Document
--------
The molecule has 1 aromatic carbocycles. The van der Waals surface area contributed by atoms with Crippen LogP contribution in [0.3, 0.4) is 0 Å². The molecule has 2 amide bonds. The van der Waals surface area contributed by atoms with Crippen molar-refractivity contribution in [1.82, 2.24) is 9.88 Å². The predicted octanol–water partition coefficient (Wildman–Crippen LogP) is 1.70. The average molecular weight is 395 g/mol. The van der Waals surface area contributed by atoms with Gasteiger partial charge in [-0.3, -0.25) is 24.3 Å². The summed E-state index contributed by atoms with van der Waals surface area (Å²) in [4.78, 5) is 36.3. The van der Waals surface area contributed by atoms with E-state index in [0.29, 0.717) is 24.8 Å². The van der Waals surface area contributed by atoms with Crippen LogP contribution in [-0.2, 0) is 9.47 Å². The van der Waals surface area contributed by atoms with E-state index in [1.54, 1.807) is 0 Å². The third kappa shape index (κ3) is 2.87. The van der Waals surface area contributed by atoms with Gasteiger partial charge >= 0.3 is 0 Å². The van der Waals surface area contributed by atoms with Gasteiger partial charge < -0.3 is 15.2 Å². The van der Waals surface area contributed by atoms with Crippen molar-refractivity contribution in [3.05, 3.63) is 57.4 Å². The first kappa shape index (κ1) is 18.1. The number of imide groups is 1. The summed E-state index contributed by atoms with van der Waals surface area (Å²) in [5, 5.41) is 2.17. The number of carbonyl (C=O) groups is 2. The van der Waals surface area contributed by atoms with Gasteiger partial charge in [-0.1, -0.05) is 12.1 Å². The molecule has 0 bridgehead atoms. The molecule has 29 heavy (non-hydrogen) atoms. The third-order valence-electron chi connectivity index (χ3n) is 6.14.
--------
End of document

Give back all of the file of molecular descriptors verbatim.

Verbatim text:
The molecule has 1 aromatic carbocycles. The van der Waals surface area contributed by atoms with Crippen LogP contribution in [0.3, 0.4) is 0 Å². The molecule has 2 amide bonds. The van der Waals surface area contributed by atoms with Crippen molar-refractivity contribution in [1.82, 2.24) is 9.88 Å². The predicted octanol–water partition coefficient (Wildman–Crippen LogP) is 1.70. The average molecular weight is 395 g/mol. The van der Waals surface area contributed by atoms with Gasteiger partial charge in [-0.3, -0.25) is 24.3 Å². The summed E-state index contributed by atoms with van der Waals surface area (Å²) in [4.78, 5) is 36.3. The van der Waals surface area contributed by atoms with E-state index in [0.29, 0.717) is 24.8 Å². The van der Waals surface area contributed by atoms with Crippen LogP contribution in [-0.2, 0) is 9.47 Å². The van der Waals surface area contributed by atoms with E-state index in [1.54, 1.807) is 0 Å². The third kappa shape index (κ3) is 2.87. The van der Waals surface area contributed by atoms with Gasteiger partial charge >= 0.3 is 0 Å². The van der Waals surface area contributed by atoms with Gasteiger partial charge < -0.3 is 15.2 Å². The van der Waals surface area contributed by atoms with Crippen molar-refractivity contribution in [3.05, 3.63) is 57.4 Å². The first kappa shape index (κ1) is 18.1. The number of imide groups is 1. The summed E-state index contributed by atoms with van der Waals surface area (Å²) in [5, 5.41) is 2.17. The number of carbonyl (C=O) groups is 2. The van der Waals surface area contributed by atoms with Gasteiger partial charge in [-0.1, -0.05) is 12.1 Å². The molecule has 0 bridgehead atoms. The molecule has 29 heavy (non-hydrogen) atoms. The third-order valence-electron chi connectivity index (χ3n) is 6.14.